Adenopodia spicata
(E.Mey.) C. Presl.

Family : Fabaceae

Common names : spiny splinterbean (Eng.) ; stekelsplinterboontji e a (Afr.) ; lugagane (siSwati); umlungumabele (isiXhosa); ibobo, ubobo, umbambangwe, umlungumabele (isiZulu)
(Boon 2010; Van Wyk et al. 2010)

National Tree List no. 193.5

Adenopodia spicata growing at Vernon Crookes Nature Reserve, near Scottburgh

It's spiny all over, and the whippy young stems lean out into the path and make themselves felt by the unwary. Meet the spiny splinterbean, a characteristic scrambling shrub of the coastal forests of KwaZulu-Natal.

Description
Evergreen shrub or scrambler to 10 (rarely 30) m tall. Twigs hairy, slender, brown or grey, 5-angled, with prickles on the angles. Leaves alternate, bipinnate; petioles 35 – 90 mm long, prickly, with a conspicuous gland at the base. Rhachis (leaf axis) flattened or round, often prickly. Leaflet blade 7.5 – 20( – 24) mm long, 2.5 – 7( – 9) mm wide, oblong, rarely obovate; apex obtuse; base obliquely obtuse; surface sparsely to densely hairy; veins densely hairy on lower leaf surface; margin entire.

Adenopodia spicata leaves Adenopodia spicata leaves trunk and branches Left: Adenopodia spicata leaves
Right: Adenopodia spicata trunk and branches

Inflorescence an axillary or terminal, erect panicle of spikes 15 – 45( – 75) mm long, borne in the southern summer (November to January). Calyx tubular, lobes (1 – ) 5, yellow to white. Corolla of 5 free petals, to 2.75 mm long, creamy, without markings. Plants with bisexual flowers. Stamens 10 ; f ilaments free, to 6 mm long, ovary superior, 1-locular ; style 1. Fruit a glabrous pod breaking into segments, (50 – )80 – 130( – 160) mm long, (13 – )18 – 30( – 37) mm wide (borne from January to August) ; rind smooth, leathery, brown. Seeds dark brown, 7 – 10 mm long, 5 – 7 mm wide.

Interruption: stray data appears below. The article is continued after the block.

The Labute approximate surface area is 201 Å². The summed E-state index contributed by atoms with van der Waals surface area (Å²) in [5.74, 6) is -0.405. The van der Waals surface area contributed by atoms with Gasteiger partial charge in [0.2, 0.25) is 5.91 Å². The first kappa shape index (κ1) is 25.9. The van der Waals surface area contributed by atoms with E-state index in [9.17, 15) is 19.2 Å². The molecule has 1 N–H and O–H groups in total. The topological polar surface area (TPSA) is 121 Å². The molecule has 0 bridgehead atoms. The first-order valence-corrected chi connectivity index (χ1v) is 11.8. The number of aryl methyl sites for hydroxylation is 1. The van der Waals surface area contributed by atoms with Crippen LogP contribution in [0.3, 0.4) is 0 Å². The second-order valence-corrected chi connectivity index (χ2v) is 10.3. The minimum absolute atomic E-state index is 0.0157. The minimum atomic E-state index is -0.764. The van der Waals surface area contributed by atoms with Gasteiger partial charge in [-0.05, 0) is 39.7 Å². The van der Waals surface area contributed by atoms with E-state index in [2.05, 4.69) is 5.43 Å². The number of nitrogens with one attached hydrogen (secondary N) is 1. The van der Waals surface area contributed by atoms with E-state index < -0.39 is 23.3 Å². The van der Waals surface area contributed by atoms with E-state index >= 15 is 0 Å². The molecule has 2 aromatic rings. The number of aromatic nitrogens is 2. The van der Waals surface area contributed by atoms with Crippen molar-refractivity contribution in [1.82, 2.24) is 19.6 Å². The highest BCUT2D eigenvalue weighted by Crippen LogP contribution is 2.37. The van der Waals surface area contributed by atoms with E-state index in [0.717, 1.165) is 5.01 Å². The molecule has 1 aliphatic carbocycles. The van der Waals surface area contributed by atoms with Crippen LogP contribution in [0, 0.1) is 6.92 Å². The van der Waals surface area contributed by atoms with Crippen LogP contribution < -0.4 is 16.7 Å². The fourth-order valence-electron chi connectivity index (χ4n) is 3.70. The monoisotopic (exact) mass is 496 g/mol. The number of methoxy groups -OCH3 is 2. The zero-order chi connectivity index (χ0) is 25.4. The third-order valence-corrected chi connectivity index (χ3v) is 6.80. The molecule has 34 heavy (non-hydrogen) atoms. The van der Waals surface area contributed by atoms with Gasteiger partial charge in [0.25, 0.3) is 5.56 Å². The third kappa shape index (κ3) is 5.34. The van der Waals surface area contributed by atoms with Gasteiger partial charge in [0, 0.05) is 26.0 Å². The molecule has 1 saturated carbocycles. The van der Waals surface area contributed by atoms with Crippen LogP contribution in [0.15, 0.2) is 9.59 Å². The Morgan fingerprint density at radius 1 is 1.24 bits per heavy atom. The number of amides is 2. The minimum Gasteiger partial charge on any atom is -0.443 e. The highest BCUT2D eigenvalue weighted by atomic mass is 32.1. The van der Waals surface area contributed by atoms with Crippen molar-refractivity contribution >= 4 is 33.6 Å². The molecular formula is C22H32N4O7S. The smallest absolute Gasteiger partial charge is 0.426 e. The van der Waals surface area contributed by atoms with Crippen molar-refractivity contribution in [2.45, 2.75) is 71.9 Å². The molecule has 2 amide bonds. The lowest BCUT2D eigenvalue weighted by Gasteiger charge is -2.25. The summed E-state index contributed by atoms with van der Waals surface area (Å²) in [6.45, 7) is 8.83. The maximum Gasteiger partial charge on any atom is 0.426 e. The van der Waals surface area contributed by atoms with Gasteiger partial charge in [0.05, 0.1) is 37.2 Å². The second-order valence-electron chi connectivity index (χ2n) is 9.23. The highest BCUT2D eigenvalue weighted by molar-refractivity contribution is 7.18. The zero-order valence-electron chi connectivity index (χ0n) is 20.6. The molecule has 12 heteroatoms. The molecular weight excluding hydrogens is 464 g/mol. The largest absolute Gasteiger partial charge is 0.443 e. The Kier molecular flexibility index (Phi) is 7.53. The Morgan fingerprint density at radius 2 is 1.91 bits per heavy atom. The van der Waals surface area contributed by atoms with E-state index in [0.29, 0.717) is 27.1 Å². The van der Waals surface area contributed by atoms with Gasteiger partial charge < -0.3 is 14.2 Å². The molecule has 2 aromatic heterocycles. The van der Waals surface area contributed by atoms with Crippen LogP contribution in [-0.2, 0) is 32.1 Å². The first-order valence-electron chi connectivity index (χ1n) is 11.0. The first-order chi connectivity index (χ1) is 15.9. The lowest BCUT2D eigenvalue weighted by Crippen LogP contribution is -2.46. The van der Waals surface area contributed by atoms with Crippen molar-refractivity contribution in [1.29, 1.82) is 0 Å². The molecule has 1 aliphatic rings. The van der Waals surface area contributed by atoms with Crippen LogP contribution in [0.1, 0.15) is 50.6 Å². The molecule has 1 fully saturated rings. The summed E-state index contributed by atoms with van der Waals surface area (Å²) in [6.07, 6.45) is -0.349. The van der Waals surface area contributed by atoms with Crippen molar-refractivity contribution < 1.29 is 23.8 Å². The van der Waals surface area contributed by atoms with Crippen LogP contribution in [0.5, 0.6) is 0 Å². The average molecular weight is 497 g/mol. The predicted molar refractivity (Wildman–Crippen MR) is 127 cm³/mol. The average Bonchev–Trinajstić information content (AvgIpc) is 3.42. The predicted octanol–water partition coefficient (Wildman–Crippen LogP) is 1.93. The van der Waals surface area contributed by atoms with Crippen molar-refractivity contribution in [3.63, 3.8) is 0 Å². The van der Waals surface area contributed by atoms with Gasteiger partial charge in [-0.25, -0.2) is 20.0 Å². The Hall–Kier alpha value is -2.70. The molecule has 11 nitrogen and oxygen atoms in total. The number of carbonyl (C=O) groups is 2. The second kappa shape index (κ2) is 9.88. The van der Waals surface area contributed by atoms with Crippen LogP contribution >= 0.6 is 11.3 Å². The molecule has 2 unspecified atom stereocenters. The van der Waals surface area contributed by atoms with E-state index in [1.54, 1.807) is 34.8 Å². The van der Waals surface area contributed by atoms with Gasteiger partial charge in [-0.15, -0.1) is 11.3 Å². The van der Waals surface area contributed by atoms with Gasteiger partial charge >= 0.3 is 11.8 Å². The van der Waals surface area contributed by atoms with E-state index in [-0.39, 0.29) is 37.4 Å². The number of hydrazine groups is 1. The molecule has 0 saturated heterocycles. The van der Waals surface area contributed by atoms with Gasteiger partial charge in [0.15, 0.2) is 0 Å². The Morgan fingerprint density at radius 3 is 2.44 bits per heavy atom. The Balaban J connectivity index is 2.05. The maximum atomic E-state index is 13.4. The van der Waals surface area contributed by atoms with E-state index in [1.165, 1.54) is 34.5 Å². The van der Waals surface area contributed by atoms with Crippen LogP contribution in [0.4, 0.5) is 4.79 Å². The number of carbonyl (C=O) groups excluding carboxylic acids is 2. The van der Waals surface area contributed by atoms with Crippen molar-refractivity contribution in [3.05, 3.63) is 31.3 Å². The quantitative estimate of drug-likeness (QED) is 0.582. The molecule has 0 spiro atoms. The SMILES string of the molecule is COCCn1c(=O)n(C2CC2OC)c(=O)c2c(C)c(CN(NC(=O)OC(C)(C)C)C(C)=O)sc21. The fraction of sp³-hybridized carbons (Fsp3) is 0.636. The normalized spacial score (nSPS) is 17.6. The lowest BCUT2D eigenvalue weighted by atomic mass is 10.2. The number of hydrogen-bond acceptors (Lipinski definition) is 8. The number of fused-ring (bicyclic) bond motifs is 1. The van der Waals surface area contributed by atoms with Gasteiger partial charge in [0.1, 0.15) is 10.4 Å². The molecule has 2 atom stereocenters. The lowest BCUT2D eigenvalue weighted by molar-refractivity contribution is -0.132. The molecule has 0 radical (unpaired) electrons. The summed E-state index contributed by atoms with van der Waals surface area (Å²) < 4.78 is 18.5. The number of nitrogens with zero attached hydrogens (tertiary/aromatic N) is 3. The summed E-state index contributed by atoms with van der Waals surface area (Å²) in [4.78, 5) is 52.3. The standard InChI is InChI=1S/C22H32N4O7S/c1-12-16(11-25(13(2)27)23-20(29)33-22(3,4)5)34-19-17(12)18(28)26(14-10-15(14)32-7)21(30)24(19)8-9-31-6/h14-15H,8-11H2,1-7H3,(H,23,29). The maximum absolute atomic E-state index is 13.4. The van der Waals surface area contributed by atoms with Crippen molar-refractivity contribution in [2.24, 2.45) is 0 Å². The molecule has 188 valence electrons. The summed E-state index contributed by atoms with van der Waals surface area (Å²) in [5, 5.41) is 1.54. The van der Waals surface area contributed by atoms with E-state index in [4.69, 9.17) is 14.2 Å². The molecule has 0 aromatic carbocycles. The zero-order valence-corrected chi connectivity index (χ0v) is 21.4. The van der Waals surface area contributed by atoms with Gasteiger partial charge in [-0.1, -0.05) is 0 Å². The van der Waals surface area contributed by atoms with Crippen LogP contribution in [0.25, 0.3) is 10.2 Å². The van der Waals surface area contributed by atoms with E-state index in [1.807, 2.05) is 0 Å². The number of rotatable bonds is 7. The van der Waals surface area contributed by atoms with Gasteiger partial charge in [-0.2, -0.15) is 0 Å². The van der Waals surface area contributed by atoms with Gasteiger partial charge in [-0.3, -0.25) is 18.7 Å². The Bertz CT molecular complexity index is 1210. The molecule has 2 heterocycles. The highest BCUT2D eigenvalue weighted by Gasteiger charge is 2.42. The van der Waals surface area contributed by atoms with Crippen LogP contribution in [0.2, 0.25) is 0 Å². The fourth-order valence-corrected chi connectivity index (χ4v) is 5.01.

Adenopodia spicata flowers Adenopodia spicata fruit Left: Adenopodia spicata flowers
Right: Adenopodia spicata fruit

Conservation status
Because it is so widespread and quite common where it occurs, it comes as no surprise that the spiny splinterbean is listed in the current South African Red List of South African plants Data Book (Raimondo et al. 2009) as being of ‘Least Concern'. It is not particularly threatened, and is not specifically protected.

Distribution and habitat
This scrambler is a characteristic feature of forest, forest margins and bush clumps from the Eastern Cape to Limpopo. Boon (2010) cites a maximum altitude of 1340 m, suggesting that this plant is frost tender. It is known from Swaziland but not from Mozambique. Holidaymakers in Durban can find typical populations of spiny splinterbean alongside paths in Pigeon Valley and Burman Bush Nature Reserves, among many other places. Both of these are no more than a few kilometres from the city centre and its facilities.

In Mozambique our species is replaced by the much less well-known Adenopodia schlechteri (Harms) Brenan, and in West Africa and the Congo Basin by the even more aggressively spiny A. scelerata (A.Chev.) Brenan.

Derivation of name and historical aspects
The earliest specimens of this species were made by the prolific early-19th -century collector J.F. Drège at the Bashee River (now Eastern Cape) and Port Natal (now Durban). They were described by E. Meyer (1836) as a species of Mimosa, but later moved to the genus Entada, and so this species will be found in some older books as Entada natalensis or E. spicata. Brenan (1986) resurrected the genus Adenopodia for some 10 African and South American species which do not resemble other members of Entada very closely. However, other opinion suggests that three South American species may be better placed in the genus Piptadenia (see Luckow in Lewis et al. 2005).

The generic name is derived from two Greek words, aden, meaning a gland, and pous, meaning a foot, referring to the conspicuous gland at the base of the petiole. The specific epithet spicata points to the arrangement of the flowers in spikes (Glen 2004).

Ecology
Botha & Botha (2006) notes that the spiny splinterbean is the larval host of five species of butterflies and two of moths. One may deduce from the white, scented flowers that it is probably moth-pollinated. The fruits break up into aerodynamic fragments, each containing one seed, and that is evidence that the seeds are dispersed by wind. Few herbivores would eat or even approach such a spiny plant.

Uses and cultural aspects